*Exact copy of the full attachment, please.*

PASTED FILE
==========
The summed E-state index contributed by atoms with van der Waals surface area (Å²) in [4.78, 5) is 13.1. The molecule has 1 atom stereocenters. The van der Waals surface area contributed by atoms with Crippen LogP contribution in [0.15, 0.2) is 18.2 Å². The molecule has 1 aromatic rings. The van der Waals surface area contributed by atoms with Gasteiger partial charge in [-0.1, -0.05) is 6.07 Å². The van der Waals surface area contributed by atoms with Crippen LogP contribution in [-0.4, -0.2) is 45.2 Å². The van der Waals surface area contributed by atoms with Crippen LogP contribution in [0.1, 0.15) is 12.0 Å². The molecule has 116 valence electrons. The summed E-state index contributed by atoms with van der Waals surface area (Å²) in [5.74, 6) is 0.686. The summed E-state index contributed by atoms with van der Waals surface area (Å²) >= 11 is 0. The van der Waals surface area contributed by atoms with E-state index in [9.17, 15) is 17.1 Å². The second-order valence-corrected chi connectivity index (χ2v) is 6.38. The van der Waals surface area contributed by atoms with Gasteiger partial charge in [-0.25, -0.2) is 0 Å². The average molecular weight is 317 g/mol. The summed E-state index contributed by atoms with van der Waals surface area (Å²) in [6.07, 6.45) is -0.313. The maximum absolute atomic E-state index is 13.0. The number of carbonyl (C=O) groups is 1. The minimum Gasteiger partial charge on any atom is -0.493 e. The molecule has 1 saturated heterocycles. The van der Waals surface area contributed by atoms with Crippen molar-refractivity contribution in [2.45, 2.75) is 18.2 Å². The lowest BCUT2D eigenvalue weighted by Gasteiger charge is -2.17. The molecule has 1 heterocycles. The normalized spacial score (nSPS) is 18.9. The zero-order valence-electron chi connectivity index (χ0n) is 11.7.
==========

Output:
The summed E-state index contributed by atoms with van der Waals surface area (Å²) in [4.78, 5) is 13.1. The molecule has 1 atom stereocenters. The van der Waals surface area contributed by atoms with Crippen LogP contribution in [0.15, 0.2) is 18.2 Å². The molecule has 1 aromatic rings. The van der Waals surface area contributed by atoms with Gasteiger partial charge in [-0.1, -0.05) is 6.07 Å². The van der Waals surface area contributed by atoms with Crippen LogP contribution in [-0.4, -0.2) is 45.2 Å². The van der Waals surface area contributed by atoms with Crippen LogP contribution in [0.1, 0.15) is 12.0 Å². The molecule has 116 valence electrons. The summed E-state index contributed by atoms with van der Waals surface area (Å²) in [5.74, 6) is 0.686. The summed E-state index contributed by atoms with van der Waals surface area (Å²) >= 11 is 0. The van der Waals surface area contributed by atoms with E-state index in [9.17, 15) is 17.1 Å². The second-order valence-corrected chi connectivity index (χ2v) is 6.38. The van der Waals surface area contributed by atoms with Gasteiger partial charge in [-0.25, -0.2) is 0 Å². The average molecular weight is 317 g/mol. The summed E-state index contributed by atoms with van der Waals surface area (Å²) in [6.07, 6.45) is -0.313. The maximum absolute atomic E-state index is 13.0. The number of carbonyl (C=O) groups is 1. The minimum Gasteiger partial charge on any atom is -0.493 e. The molecule has 1 saturated heterocycles. The van der Waals surface area contributed by atoms with Crippen molar-refractivity contribution in [2.45, 2.75) is 18.2 Å². The lowest BCUT2D eigenvalue weighted by Gasteiger charge is -2.17. The molecule has 1 heterocycles. The normalized spacial score (nSPS) is 18.9. The zero-order valence-electron chi connectivity index (χ0n) is 11.7.